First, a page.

There are many great cameras for many situations. I personally am not brand loyal -- If you were to look at my home entertainment center, there are no two pieces of equipment that are the same brand. I like to buy the best product to suit my needs. With video cameras, typically the brand you choose will dictate the codec you work in. If you mix brands of cameras you will need to mix codecs. If you're lucky you won't also have to mix resolutions!

SDI is a standard, it is uncompressed video. most high-end cameras now have HD SDI, so you can either use a $20 cable to your DVR or a $6000 wireless HD SDI system to get to your DVR.

Here is the beauty of using an SDI workflow- The DVR doesn't have to be an expensive tape deck, it can be an inexpensive computer. On the high end is the Wafian HD-1 and similar models at about $17,000. If that is out of your budget then you can build a very capable PC that has raid for redundancy with a capture card and the wonderful Cineform codec for about $5,000. Imagine a stack of these in a truck with calibrated monitors, and soundproof walls, your location shoot could have studio comfort and quality. If you love FCP and have no desire to work in the PC environment then you can do that same thing on a MAC, it will only cost a little bit more, and you will have many Apple codecs and even Cineform if you like that. I personally would always opt for a multi-platform codec. If time is critical then you must consider the Gallery PictrueReady software. That product deserves a post of it's own. Please spend some time on their site, it will blow your mind! Imagine a live multicam shoot that you begin editing in FCP while then multiple cameras are still recording the LIVE event! That seems like the ultimate ENG solution.

What I have been talking about isn't new for 2008, but the addition of Wireless HD SDI helps us to overcome a major hurdle in this workflow.

Wednesday, August 20, 2008

TV vs. The Internet

Last weekend I was in Carmel on vacation. I was quite proud of myself for not turning on the TV for the whole four days we were there. But then it quickly occurred to me that I did have Wi-Fi in the hotel room and I spent at least two hours each night on the computer either blogging, editing photos, or just surfing the web.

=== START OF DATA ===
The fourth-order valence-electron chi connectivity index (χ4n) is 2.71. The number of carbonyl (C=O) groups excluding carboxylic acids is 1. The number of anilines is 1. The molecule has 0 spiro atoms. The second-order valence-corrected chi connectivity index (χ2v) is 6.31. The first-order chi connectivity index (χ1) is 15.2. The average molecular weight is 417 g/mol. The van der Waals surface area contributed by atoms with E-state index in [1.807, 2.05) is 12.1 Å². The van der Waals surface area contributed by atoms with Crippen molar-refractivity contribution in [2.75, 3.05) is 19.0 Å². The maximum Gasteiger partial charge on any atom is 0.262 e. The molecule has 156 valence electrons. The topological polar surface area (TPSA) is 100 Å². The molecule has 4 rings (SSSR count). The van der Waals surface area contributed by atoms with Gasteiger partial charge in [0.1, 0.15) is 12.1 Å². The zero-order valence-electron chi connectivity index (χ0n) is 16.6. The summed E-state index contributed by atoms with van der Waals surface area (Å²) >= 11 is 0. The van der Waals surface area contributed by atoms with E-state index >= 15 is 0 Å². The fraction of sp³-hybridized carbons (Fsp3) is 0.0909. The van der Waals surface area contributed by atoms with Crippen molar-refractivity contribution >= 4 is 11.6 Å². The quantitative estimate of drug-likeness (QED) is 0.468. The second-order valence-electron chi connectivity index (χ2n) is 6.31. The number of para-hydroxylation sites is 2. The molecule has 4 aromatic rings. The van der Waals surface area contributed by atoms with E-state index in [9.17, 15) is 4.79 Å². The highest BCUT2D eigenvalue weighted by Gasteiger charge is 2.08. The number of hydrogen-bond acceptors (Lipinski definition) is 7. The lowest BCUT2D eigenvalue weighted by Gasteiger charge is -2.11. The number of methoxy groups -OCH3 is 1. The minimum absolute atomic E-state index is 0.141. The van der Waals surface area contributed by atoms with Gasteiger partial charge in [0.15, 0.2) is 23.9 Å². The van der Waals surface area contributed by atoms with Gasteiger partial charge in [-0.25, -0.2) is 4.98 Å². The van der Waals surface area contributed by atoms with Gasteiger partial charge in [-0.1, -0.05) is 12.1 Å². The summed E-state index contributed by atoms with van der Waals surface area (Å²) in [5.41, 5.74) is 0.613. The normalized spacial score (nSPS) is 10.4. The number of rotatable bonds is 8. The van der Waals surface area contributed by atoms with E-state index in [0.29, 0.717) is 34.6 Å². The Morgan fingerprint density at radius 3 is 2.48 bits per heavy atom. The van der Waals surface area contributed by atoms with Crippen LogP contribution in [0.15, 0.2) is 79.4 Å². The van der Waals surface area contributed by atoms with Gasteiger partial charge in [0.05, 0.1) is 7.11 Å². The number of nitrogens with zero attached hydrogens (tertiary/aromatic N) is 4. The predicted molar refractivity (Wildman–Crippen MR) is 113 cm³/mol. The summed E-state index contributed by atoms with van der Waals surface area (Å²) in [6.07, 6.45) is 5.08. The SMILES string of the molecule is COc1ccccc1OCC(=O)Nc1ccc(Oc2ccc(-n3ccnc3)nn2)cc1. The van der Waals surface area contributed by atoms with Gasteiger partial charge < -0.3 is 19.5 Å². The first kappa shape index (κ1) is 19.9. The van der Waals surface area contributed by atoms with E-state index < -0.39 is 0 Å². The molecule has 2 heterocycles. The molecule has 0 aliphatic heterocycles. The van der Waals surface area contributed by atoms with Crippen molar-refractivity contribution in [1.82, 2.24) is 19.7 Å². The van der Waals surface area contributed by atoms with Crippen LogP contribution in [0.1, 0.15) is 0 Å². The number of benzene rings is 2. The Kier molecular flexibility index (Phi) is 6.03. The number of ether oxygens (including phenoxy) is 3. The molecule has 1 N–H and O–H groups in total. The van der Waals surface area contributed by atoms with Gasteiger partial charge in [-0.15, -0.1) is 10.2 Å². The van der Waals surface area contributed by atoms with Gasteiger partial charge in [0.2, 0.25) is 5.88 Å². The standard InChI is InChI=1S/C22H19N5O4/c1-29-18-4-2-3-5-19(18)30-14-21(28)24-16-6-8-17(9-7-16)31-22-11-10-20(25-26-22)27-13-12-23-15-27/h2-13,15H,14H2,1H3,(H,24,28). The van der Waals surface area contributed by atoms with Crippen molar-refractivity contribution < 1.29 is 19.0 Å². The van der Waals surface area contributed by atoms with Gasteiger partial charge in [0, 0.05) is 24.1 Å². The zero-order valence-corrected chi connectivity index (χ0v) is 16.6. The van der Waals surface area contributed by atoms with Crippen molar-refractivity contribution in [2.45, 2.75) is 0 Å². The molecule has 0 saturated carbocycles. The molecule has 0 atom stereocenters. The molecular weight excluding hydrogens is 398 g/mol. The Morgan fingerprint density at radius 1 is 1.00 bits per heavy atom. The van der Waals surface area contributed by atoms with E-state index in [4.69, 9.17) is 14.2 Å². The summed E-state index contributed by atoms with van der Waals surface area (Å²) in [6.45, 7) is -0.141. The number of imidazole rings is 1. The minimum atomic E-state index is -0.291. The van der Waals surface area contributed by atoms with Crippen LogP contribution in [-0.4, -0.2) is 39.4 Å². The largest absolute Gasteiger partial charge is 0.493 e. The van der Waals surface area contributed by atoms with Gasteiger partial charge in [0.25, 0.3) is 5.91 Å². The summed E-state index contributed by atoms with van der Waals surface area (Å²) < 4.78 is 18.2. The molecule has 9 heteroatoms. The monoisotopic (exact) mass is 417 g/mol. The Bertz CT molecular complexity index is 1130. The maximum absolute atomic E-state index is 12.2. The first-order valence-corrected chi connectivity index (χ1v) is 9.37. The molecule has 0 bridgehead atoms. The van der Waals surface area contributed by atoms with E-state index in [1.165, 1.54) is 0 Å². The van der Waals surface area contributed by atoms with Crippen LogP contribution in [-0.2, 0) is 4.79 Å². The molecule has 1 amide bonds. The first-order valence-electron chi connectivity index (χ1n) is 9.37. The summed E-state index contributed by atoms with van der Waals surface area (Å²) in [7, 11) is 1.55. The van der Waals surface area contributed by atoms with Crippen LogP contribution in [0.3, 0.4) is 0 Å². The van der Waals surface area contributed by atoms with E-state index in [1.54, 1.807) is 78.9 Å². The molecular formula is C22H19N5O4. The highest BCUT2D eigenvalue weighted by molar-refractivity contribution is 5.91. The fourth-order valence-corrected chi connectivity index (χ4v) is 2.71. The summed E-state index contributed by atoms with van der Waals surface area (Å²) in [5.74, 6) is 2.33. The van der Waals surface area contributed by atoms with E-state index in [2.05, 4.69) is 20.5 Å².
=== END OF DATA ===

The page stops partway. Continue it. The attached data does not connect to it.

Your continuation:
Stay at home moms used to have the reputation as one sitting in front of the TV watching soap operas and eating Bon Bons. That may not have been the case for most, but for many at least the TV was on.

Now there is a new distraction in the home (and at the office!). The Internet. Web 2.0 as some call it, is where you can live a very social life while doing your household chores, taking care of the children, or even while at work. Facebook, email, blogging, and chat rooms are a way to interact with real life people you know or even don't know all over the world. On TV you see people you only wish you could know, but the internet you can meet someone new every day.

When I first got internet in my home some 10 years ago I described it to my friends as being like a TV with a 1,000,000 channels and nothing on. Well, now there's something on. In fact, wether it's legal or not, YouTube has EVERYTHING of significance that has been on TV from the last few hours to the past 20 years! Almost any event you can remember seeing on TV, can be quickly found on YouTube. A friend of mine told he used to have a crush on a girl in a Capri Sun commercial form the early '80s. Guess what? She's on YouTube:

How can TV compete? I wish I had an answer, but in my home it simply can't. I am a media centric person. I have a 9 foot wide screen in the living room. I have spent thousands upon thousands on A/V gear in my home. Yet here I sit at the computer blogging.

Thursday, August 14, 2008

Home Media Servers

What exactly is a media server you ask? It can be as simple as an Apple TV holding a few shows and movies from the iTunes store all to a multi-terabyte raid array holding everything from music to home movies to ripped DVDs and Blu-Ray discs. Here is an example of one such server: M One

Now you know what, but the real question is why? Many are familiar with Tivo or any CATV DVR. There is an incredible convenience when you realize that you have dozens of hours of hand selected content to choose from with the click of the remote.

In an ideal world all of your TV recordings (including pay channels), DVDs, CDs, Blu-Rays, home videos, and photos would all be on a central server. Then any TV or computer in the house could have access. Imagine watching a show in the living room, then pausing it, and then shortly after resuming it in the bedroom.